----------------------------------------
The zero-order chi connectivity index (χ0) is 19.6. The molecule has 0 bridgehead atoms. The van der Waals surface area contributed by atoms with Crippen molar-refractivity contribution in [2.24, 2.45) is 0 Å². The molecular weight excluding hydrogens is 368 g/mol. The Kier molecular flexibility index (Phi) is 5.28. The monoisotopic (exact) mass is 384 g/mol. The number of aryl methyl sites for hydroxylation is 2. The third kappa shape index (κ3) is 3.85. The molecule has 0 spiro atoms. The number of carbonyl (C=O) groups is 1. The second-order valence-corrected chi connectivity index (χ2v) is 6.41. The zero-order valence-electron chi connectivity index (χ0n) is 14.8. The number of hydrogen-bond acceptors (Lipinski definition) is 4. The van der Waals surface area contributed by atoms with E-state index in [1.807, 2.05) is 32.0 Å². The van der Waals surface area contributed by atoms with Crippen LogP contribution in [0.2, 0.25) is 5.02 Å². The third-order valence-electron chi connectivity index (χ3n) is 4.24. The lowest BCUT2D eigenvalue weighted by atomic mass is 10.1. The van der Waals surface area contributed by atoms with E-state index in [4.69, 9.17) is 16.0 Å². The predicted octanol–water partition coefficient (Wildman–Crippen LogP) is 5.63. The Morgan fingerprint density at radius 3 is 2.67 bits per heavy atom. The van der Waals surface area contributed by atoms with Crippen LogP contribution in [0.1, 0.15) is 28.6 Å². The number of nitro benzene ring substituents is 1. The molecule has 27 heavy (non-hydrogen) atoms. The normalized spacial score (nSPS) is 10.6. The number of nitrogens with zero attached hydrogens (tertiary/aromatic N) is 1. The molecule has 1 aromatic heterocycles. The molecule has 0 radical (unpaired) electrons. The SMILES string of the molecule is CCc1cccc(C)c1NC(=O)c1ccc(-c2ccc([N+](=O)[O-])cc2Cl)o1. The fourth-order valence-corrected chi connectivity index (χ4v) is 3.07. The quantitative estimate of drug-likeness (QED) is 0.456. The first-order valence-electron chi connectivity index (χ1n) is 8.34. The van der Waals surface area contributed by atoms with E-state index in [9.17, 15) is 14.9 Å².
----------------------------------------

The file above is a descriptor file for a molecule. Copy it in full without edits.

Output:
The zero-order chi connectivity index (χ0) is 19.6. The molecule has 0 bridgehead atoms. The van der Waals surface area contributed by atoms with Crippen molar-refractivity contribution in [2.24, 2.45) is 0 Å². The molecular weight excluding hydrogens is 368 g/mol. The Kier molecular flexibility index (Phi) is 5.28. The monoisotopic (exact) mass is 384 g/mol. The number of aryl methyl sites for hydroxylation is 2. The third kappa shape index (κ3) is 3.85. The molecule has 0 spiro atoms. The number of carbonyl (C=O) groups is 1. The second-order valence-corrected chi connectivity index (χ2v) is 6.41. The zero-order valence-electron chi connectivity index (χ0n) is 14.8. The number of hydrogen-bond acceptors (Lipinski definition) is 4. The van der Waals surface area contributed by atoms with E-state index in [1.807, 2.05) is 32.0 Å². The van der Waals surface area contributed by atoms with Crippen LogP contribution in [0.2, 0.25) is 5.02 Å². The third-order valence-electron chi connectivity index (χ3n) is 4.24. The lowest BCUT2D eigenvalue weighted by atomic mass is 10.1. The van der Waals surface area contributed by atoms with E-state index in [4.69, 9.17) is 16.0 Å². The predicted octanol–water partition coefficient (Wildman–Crippen LogP) is 5.63. The Morgan fingerprint density at radius 3 is 2.67 bits per heavy atom. The van der Waals surface area contributed by atoms with Crippen LogP contribution in [0.1, 0.15) is 28.6 Å². The number of nitro benzene ring substituents is 1. The molecule has 27 heavy (non-hydrogen) atoms. The normalized spacial score (nSPS) is 10.6. The number of nitrogens with zero attached hydrogens (tertiary/aromatic N) is 1. The molecule has 1 aromatic heterocycles. The molecule has 0 radical (unpaired) electrons. The SMILES string of the molecule is CCc1cccc(C)c1NC(=O)c1ccc(-c2ccc([N+](=O)[O-])cc2Cl)o1. The fourth-order valence-corrected chi connectivity index (χ4v) is 3.07. The quantitative estimate of drug-likeness (QED) is 0.456. The first-order valence-electron chi connectivity index (χ1n) is 8.34. The van der Waals surface area contributed by atoms with E-state index in [9.17, 15) is 14.9 Å².